The Atlanta Braves might have a bright future, but at the moment, times are tough. They haven’t had a winning season since 2013 and haven’t eclipsed 70 wins since 2014. The starting middle infield for most of the season has consisted of veteran second baseman, Brandon Phillips, and young shortstop Dansby Swanson. Phillips is near the end of his career and Swanson, despite being a No. 1 pick, doesn’t appear to have as high of a ceiling as Albies does.

Long-term, he should settle in as Atlanta’s everyday second baseman alongside Swanson at short, but for now, he’ll have eligibility at both middle infield spots and will be in the lineup almost every day. His elite speed and hit-tool should turn him into the leadoff hitter on this team assuming he continues to hit well with Atlanta.

Orlando Arcia (SS – MIL)

With so many good shortstops around, a player like Arcia flies under the radar. His statistics this year aren’t even all that impressive, either. They’re fine, but nothing that’s going to make you think he’s a surefire keeper candidate. So why am I recommending him you ask? Potential, that’s why.

If he were to continue at his current pace, he would finish with a .284 average, 15 home runs, and 15 steals. Solid numbers, but again, not great. Based on his minor league track record, the average and power seem about right, but it’s the speed that’s been slow to catch on for Arcia so far in the majors.

During his time in the minors, Arcia stole 104 bases in 2,278 plate appearances. If you calculate that down to an approximate full season’s worth of plate appearances, that would give you a guy with around 30 steals. A .280 15-30 shortstop looks a little more appealing, doesn’t it? If Arcia can secure a spot near the top of the lineup, that would boon his fantasy value even more.

Obviously, it will all come down to how many guys you can keep on your team for next year. I wouldn’t advise keeping Arcia in leagues with a low number of keepers. But if your league is a little deeper and Arcia is in consideration, give him a chance.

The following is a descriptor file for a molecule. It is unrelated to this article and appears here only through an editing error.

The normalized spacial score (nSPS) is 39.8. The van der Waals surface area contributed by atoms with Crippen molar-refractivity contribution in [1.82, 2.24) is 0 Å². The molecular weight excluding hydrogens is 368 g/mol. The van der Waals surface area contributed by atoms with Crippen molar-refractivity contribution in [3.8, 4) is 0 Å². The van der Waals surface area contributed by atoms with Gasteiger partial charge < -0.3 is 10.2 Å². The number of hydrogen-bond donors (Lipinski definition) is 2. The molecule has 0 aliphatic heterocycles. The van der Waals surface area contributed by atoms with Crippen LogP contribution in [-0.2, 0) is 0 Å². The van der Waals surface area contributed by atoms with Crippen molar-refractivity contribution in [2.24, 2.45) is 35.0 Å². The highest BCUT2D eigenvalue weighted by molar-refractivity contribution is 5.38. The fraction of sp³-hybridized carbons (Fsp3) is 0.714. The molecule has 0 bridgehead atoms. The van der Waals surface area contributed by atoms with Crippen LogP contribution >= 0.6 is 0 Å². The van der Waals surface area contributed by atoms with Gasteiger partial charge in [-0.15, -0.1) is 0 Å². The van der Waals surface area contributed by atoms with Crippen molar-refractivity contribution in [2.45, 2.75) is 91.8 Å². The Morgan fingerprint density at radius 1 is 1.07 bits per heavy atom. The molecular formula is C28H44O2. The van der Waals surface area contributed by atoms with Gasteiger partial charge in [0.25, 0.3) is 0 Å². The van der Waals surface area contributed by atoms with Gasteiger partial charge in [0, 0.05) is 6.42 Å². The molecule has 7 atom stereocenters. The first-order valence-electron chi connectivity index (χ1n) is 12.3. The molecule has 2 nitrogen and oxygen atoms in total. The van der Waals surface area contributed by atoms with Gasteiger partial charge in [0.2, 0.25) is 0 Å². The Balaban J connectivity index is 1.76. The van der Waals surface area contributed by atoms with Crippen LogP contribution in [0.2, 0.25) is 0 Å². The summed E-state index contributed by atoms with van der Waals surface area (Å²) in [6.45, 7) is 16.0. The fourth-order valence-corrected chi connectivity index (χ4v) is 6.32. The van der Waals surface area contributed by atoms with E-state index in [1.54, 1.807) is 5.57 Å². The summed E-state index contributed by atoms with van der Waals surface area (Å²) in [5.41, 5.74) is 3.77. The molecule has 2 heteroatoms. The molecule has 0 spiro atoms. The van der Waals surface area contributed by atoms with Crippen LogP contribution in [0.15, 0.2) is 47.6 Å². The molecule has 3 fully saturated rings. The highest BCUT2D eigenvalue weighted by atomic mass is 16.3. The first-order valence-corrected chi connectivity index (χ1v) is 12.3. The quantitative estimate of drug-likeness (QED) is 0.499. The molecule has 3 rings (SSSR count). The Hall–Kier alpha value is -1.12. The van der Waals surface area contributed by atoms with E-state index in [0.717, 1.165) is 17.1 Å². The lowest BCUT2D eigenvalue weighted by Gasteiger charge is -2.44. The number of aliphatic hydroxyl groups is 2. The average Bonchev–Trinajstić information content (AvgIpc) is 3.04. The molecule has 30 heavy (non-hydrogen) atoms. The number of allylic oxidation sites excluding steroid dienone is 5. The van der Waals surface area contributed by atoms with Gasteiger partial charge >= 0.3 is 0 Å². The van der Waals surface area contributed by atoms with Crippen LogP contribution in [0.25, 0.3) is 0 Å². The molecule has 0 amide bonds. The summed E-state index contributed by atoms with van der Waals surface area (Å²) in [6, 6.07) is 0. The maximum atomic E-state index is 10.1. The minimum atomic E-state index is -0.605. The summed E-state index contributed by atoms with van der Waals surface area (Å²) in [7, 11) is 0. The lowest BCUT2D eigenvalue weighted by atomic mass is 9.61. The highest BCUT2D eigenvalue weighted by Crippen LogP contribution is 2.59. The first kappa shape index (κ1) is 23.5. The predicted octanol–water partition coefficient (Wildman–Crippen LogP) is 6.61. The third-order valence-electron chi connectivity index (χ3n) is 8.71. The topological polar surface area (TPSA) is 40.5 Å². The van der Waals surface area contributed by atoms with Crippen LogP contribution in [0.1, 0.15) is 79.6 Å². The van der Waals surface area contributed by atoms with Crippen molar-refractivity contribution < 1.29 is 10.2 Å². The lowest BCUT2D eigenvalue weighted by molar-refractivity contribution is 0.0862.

Rhys Hoskins (1B – PHI)

If you go look at MLB’s top-100 prospect list, you’ll have to scroll all the way down to the seventies to find Hoskins’ name. The reason why? He can’t run and is an average defender at best. Since we’re talking about a fantasy baseball first baseman, those aforementioned two deficiencies don’t mean jack squat. You’re not rostering Hoskins for his defense or ability to steal bases. You want him for his power, solid batting averages, and run-producing abilities.

Since the start of the 2016 season, Hoskins has cranked 67 home runs over 899 minor league at-bats. He’s far from an all-or-nothing slugger, too. He has a .282 average, 173 runs, and 207 RBI to go along with all those home runs. Is that batting average sustainable playing at the highest level of baseball in the world? You bet your you know what it is.

Over his four minor league seasons, Hoskins’ highest single season strikeout rate was 21.2% in 2016. For his minor league career, he struck out in only 18.5% of his plate appearances. This season that number is down to only 15.8%. Need I say more? Hoskins profiles as a .280 hitter with the potential to hit 30-plus home runs annually. That could all happen as soon as next season. There might not be many bright spots for the Phillies these days, but Hoskins should shine brightly in Philly.

Thank you for reading another edition of Dynasty Dugout on Fantrax. I hope you can use this article to your advantage and get a leg up on your fellow league members. Check back next week as we profile some sleep outfield keepers. Got a question about a player not covered here? Ask in the comments below or follow me on Twitter @EricCross04 and ask there.